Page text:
Democratic and Republican members of Congress found something to agree about late Tuesday when they were told the House would not be voting this week on legislation to send tens of billions of dollars in aid to New York, New Jersey and other states slammed by October’s Superstorm Sandy.
“I am stunned, stunned,” Rep. Rob Andrews, D-N.J., told Politico. “I assume there is as tactical consideration here, that the Republican leadership didn’t want to be anywhere near a big spending bill after the fiasco of their handling the tax debate. I understand the tactics but there is a real human need here that is being ignored.”
“I stand here almost in disbelief and somewhat ashamed,” Rep. Michael Grimm, a Republican from Staten Island, said last night on the House floor, The Wall Street Journal writes. For the first time, he added, he was “not proud of the decision that my team has made.”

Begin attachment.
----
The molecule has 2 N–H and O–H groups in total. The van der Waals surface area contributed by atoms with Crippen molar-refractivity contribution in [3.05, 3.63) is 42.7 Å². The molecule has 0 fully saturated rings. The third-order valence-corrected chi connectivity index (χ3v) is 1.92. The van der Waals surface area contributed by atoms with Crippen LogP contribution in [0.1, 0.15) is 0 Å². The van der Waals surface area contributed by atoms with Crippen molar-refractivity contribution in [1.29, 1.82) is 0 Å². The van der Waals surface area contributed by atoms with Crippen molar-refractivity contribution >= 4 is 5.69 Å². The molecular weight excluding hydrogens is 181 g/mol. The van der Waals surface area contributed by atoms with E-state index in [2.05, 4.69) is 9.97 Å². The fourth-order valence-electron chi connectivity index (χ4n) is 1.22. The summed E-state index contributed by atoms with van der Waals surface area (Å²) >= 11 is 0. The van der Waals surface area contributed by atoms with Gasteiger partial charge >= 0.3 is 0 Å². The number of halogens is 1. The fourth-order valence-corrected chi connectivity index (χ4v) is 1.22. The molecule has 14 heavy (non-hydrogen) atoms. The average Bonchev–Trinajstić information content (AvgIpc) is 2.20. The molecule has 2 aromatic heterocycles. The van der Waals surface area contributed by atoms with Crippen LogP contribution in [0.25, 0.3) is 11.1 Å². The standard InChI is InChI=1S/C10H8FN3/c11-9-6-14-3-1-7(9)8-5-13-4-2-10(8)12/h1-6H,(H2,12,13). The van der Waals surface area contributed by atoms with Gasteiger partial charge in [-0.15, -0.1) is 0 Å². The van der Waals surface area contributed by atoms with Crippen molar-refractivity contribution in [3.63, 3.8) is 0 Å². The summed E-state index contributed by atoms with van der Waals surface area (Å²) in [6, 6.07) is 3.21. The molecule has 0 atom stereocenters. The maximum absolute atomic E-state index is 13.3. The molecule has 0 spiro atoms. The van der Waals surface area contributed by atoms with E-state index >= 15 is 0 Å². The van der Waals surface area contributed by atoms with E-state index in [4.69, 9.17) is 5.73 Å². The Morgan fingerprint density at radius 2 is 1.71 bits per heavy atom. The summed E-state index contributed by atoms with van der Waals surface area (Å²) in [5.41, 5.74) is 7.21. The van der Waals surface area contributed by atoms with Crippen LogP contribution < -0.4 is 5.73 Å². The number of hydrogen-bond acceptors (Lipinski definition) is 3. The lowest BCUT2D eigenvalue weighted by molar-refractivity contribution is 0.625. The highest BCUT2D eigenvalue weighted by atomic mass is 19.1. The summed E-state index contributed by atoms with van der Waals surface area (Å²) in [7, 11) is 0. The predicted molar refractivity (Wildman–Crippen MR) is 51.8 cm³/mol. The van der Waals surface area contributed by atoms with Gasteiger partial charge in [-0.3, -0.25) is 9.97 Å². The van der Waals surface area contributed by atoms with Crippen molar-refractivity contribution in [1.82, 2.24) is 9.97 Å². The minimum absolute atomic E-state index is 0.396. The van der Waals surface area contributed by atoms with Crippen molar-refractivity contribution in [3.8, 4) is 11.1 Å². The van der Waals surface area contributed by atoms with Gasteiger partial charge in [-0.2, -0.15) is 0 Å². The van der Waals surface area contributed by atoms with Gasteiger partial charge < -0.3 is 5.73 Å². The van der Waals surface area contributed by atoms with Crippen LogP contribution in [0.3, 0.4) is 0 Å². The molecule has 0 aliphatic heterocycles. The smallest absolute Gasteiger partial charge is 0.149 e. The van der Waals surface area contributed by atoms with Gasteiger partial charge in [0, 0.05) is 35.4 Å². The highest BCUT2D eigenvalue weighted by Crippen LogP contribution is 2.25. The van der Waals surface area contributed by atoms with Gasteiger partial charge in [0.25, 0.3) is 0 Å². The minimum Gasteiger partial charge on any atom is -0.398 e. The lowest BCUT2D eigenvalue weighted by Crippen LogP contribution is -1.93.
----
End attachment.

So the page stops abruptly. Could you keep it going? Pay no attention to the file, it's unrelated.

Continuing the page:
Rep. Nita Lowey, D-N.Y., said she felt “betrayed.”
“Rep. Peter King, R-N.Y., said late Tuesday he was told by the office of Majority Leader Eric Cantor of Virginia that Speaker John Boehner of Ohio had decided to abandon a vote this session [before the House adjourns on Thursday]. … A spokesman for Boehner, Michael Steel, said, ‘The speaker is committed to getting this bill passed this month.’
“The Senate approved a $60.4 billion measure Friday to help with recovery from the October storm that devastated parts of New York, New Jersey and nearby states. The House Appropriations Committee has drafted a smaller, $27 billion measure, and a vote had been expected before Congress’ term ends Thursday at noon.”